Newbery Medal for 2009, so I had high hopes. While those hopes weren't dashed by any means, they weren't lived up to. The book starts out as a murder-mystery (which makes me question its genre as Children's literature, but who am I to judge?) and I was hooked.
This is the story of Nobody "Bod" Owens, a toddler who escaped from the man who killed his family and is taken in by the occupants of the local graveyard - a hodgepodge of ghosts and spirits. Bod is well cared for and brought food by his guardian, Silas, who is not quite of the spirit world, but not of the human world, either.
Eventually, of course, Bod must come face to face with his family's murderer, and I have to say there was an unexpected and greatly appreciated twist concerning that. But I found the middle part of the book was a bit boring. It seemed like Gaiman was trying to pass the time between Bod's toddler years until he was old enough to face off against his nemesis. There were a few bits of information or experiences that were important later on, but as a whole I thought it could have been a bit more exciting. The climax, however, was great, and the ending was emotional, so that definitely brought it back up to the expectations I had in the beginning.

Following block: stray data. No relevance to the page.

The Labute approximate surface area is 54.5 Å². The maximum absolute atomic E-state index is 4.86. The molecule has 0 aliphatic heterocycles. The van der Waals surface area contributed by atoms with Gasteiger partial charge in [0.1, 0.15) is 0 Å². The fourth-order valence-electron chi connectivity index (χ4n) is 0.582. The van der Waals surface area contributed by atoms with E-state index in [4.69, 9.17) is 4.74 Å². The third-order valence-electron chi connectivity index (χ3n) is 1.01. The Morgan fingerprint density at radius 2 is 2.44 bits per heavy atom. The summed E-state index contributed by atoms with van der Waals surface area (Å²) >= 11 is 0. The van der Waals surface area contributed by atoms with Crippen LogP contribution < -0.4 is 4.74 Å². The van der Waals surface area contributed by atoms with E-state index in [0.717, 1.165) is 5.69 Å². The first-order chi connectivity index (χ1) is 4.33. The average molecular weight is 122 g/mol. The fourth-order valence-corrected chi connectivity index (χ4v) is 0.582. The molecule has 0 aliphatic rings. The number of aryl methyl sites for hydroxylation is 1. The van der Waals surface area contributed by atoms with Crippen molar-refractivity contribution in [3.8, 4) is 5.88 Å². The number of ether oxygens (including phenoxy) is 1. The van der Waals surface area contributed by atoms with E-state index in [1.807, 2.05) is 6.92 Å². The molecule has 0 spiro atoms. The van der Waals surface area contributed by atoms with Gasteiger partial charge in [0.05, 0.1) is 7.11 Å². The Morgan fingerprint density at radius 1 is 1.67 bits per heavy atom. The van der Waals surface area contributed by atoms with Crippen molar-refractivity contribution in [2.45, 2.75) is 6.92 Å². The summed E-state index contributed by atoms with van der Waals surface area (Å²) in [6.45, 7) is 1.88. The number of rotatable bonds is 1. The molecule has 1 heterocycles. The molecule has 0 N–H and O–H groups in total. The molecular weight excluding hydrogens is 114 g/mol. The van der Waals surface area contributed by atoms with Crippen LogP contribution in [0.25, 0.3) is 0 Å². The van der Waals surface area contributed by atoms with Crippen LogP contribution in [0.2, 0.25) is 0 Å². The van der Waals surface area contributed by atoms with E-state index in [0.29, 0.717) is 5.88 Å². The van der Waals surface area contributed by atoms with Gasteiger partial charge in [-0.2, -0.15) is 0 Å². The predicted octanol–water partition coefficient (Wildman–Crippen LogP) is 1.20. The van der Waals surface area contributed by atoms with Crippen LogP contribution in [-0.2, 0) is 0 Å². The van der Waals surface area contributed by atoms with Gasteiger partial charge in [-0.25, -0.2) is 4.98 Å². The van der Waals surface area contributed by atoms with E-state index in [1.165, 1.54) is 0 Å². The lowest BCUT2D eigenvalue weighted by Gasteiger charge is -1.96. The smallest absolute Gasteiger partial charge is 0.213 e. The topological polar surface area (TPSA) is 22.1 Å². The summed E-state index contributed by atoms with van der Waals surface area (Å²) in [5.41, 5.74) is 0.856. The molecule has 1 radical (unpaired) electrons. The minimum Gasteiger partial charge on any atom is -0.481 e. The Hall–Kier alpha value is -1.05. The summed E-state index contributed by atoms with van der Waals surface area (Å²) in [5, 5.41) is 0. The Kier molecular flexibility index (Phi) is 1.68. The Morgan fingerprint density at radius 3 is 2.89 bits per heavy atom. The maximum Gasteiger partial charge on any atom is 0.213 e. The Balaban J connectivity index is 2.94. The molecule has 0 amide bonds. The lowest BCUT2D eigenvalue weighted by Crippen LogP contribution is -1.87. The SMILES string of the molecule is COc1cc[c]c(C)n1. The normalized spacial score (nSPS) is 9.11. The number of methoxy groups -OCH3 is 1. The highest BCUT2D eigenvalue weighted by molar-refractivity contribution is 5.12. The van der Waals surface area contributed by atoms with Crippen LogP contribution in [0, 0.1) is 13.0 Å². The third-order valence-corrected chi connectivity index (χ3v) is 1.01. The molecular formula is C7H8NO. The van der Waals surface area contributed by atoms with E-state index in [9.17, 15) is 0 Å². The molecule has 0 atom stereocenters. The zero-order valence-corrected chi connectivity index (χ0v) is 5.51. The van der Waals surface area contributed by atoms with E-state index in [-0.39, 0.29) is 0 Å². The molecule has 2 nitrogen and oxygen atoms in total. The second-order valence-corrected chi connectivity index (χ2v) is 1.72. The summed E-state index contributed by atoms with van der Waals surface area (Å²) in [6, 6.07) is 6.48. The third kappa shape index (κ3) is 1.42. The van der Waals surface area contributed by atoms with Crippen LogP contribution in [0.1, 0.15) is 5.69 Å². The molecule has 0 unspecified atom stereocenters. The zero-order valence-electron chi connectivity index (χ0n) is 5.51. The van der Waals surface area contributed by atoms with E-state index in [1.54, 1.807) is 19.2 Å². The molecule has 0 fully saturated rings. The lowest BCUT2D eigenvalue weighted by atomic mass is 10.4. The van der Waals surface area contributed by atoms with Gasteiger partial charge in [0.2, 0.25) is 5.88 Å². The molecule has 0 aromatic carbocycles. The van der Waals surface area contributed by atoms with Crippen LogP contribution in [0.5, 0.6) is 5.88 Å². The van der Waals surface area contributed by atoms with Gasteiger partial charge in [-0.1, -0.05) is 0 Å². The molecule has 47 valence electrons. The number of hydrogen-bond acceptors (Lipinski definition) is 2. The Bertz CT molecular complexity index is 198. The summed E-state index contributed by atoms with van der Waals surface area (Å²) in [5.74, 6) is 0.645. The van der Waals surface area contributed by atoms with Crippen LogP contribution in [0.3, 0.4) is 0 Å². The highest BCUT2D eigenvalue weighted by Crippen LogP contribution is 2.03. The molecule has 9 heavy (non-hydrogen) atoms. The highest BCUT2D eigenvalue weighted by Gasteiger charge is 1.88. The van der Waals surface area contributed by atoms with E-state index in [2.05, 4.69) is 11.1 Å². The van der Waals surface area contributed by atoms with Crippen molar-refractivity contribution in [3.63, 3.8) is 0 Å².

Maybe I'm being overly critical. It has been awhile since I've read Children's literature, and I'm guessing this book is just right for a lot of kids - mystery, suspense, a coming-of-age tale where the main character feels what kids his age feel - but for me, it wasn't my favorite. Good, but not great.
3.5 out of 5 stars